UN meeting on security in Central Africa wraps up

7 September 2007

The illicit arms trade, violence in individual Central African countries and other pressing concerns were among the issues addressed at a United Nations meeting on the region’s security concerns which concluded today in Yaoundé, Cameroon.

Topics conferred on by participants at its 26th ministerial meeting of the UN Standing Advisory Committee on Security Questions in Central Africa – whose prime objective is to promote peace and security in the sub-region – included the situation on the ground in Burundi, Cameroon, the Central African Republic (CAR), Chad and the Democratic Republic of the Congo (DRC).

“Despite encouraging progress, Central Africa’s political, security and socio-economic situation remains worrying,” according to a press release issued by the UN Office for Disarmament Affairs, which organized the five-day conference.

Regarding Burundi, attendees discussed compliance with the ceasefire agreement, while they voiced concern over the violence in the Kivus and the militia and armed groups’ repeated violations of human rights and international humanitarian law.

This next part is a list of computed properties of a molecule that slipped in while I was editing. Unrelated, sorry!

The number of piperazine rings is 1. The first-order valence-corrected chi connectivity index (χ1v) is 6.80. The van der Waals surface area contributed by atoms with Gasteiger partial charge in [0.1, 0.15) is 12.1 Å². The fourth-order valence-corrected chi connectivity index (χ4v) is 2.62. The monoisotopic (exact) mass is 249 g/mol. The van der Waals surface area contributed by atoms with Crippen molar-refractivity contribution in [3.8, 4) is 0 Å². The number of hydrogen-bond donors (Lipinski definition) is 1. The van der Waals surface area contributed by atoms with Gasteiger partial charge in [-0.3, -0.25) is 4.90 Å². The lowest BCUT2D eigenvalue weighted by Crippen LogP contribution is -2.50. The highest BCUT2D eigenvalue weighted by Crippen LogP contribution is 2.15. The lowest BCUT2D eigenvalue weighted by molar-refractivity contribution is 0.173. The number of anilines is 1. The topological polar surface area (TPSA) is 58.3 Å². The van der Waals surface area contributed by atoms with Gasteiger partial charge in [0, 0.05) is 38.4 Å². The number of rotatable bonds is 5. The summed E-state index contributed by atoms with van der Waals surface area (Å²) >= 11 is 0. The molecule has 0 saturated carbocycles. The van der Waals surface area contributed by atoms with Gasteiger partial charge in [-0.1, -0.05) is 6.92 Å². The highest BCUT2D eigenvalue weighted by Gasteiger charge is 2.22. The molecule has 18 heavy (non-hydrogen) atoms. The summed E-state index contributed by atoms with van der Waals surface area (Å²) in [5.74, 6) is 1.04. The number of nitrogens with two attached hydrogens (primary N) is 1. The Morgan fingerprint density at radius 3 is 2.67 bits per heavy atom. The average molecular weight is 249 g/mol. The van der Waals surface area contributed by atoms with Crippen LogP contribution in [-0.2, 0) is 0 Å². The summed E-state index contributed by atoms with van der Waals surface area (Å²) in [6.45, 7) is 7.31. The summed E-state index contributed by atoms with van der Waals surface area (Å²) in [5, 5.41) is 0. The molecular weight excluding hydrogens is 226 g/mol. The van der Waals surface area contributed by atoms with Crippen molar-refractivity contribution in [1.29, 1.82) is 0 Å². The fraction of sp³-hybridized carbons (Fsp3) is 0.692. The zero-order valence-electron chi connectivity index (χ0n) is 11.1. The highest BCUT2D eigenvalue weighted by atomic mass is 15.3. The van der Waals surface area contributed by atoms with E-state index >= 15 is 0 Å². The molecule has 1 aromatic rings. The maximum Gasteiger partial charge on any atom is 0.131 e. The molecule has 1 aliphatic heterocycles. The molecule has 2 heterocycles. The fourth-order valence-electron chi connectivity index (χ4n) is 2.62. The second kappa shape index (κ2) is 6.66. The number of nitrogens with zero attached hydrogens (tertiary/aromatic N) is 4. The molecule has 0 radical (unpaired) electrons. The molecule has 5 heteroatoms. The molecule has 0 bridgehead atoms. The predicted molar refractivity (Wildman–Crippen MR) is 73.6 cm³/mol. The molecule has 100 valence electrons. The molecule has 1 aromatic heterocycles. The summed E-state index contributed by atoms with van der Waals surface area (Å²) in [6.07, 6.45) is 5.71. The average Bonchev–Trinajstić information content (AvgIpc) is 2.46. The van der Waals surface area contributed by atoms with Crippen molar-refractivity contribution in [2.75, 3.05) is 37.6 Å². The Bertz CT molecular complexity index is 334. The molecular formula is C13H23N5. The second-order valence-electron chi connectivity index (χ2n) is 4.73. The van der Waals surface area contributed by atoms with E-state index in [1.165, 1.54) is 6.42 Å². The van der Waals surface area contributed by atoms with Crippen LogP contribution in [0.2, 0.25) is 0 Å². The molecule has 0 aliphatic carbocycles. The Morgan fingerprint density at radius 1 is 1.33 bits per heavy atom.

The group welcomed the deployment of a joint UN-European Union (EU) force in north-eastern CAR and eastern Chad, as well as the Joint Communiqué signed between Rwanda and the DRC.

The topic of controlling small arms and light weapons in the area, known as the “Initiative of Sao Tome,” was also discussed.

The 11 States members of the Committee are: Angola, Burundi, Cameroon, CAR, Chad, Congo, DRC, Equatorial Guinea, Gabon, Rwanda and Sao Tome and Principe. Representatives from several UN entities and non-governmental organizations (NGOs) were also in attendance.


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